Date Published: 8 January 2014

Study links ethnic differences in breast cancer rates to lifestyle


Recent research published in the British Journal of Cancer suggests that differences in lifestyle and reproductive factors (such as number of pregnancies and duration of breastfeeding) are the main reasons behind lower breast cancer rates in South Asian and black women, compared with white women in the UK.

Although it has been known that breast cancer incidence rates in England are lower in black and South Asian women compared with white women, the reasons for these differences have not been fully understood until recently.

Information from the Million Women Study, a national study of women's health, involving more than one million UK women aged 50 and over, indicated that South Asian women had an 18% lower rate of breast cancer compared with white women, and black women had a 15% lower rate of breast cancer compared with white women - according to comparison of women of the same age and region of residence within the UK.

Other relevant information includes the general trends that both South Asian and black women tend to drink less alcohol and have more children than white women, both of these being factors considered to influence the risk of developing breast cancer. When these, and other lifestyle and reproductive factors were excluded from the analysis, the risk of developing breast cancer was found to be similar for women of all ethnic groups. It was also noted that many of the black and South Asian women in the study were first-generation immigrants. One comment about the study concerned the possibility that as second and subsequent generations of women of ethnic minority origin change their lifestyles, their risk of breast cancer might increase and tend towards the statistics recently observed for white women.

Dr Toral Gathani from Oxford University and an author of the recent study, said:

" In this study of largely postmenopausal women in England, we see that the lower risk of breast cancer in South Asian and black women is largely explained by differences in lifestyle and reproductive patterns. It's important for women of all ethnic groups to understand what are the modifiable risk factors for breast cancer, such as obesity and excessive alcohol consumption, and to take measures to reduce their risk."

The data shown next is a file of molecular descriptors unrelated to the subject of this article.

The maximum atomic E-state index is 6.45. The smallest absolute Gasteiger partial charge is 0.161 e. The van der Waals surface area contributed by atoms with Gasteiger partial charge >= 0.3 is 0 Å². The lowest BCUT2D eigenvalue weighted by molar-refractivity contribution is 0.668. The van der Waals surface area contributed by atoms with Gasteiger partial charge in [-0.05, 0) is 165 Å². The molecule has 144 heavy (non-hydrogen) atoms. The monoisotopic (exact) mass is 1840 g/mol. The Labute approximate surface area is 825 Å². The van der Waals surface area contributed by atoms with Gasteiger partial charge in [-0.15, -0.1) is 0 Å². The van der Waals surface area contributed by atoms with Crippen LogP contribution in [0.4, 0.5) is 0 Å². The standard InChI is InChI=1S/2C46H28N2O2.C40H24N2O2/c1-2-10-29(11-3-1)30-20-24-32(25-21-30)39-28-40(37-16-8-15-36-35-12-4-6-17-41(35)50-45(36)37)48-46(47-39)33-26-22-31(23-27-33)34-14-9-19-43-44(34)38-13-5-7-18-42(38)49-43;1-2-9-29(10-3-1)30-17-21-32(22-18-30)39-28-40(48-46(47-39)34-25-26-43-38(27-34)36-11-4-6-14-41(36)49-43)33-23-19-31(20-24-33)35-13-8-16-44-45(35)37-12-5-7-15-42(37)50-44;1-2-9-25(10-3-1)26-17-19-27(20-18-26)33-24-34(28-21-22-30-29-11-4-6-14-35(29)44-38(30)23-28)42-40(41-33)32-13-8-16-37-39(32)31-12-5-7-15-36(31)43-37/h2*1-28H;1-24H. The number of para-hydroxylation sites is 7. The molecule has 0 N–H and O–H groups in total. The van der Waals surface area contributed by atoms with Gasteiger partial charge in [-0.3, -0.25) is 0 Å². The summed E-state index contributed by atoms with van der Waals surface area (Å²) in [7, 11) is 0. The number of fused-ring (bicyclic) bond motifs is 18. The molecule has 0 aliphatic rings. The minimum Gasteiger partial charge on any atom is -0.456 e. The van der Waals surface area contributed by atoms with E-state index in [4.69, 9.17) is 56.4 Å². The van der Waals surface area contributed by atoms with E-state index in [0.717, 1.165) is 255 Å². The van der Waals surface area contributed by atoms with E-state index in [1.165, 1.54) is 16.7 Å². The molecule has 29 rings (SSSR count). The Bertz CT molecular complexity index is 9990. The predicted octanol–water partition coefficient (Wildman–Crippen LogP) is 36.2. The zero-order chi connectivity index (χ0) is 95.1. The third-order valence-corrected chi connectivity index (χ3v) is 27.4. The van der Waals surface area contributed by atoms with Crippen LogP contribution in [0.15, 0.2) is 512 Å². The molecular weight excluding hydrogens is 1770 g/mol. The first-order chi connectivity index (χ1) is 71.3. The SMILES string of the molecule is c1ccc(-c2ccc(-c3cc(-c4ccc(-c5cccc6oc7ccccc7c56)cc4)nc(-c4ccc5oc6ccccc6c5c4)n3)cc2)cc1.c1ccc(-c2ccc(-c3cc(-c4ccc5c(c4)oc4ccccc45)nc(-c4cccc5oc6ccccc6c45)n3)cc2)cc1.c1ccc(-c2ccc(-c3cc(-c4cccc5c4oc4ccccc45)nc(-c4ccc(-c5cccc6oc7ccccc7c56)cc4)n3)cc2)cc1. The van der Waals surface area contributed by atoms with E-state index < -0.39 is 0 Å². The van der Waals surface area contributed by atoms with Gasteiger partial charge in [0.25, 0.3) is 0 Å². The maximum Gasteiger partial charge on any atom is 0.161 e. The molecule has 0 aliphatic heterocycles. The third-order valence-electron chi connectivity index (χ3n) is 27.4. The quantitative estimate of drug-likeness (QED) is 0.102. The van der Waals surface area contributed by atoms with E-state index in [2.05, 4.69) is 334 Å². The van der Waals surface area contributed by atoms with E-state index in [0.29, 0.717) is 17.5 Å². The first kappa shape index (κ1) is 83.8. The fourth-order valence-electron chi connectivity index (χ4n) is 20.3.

General Advice from the cancerresearchuk.org website
:

Dr Julie Sharp, Cancer Research UK's head of health information, said:

" Women can reduce their risk of breast cancer by cutting down on alcohol, keeping a healthy weight by eating a balanced diet and by keeping active.
_ If women notice any changes to their breast such as lumps, any skin or nipple changes, or changes in their size, shape or feel they should tell their doctor straightaway. It's probably not cancer, but if it is, getting it diagnosed as early as possible gives the best chance of survival.
"

The significance of this research is highlighted by recent statistics about breast cancer in the UK. It is the most common cancer in the UK, where more than 49,500 women are diagnosed with the disease anually and around 11,600 women die from it each year. However, the good news is that breast cancer survival rates have been improving dramatically over time so that today almost 80% of women who have been diagnosed with breast cancer in the UK survive beyond 10 years.

Source: Cancer Research UK
http://www.cancerresearchuk.org

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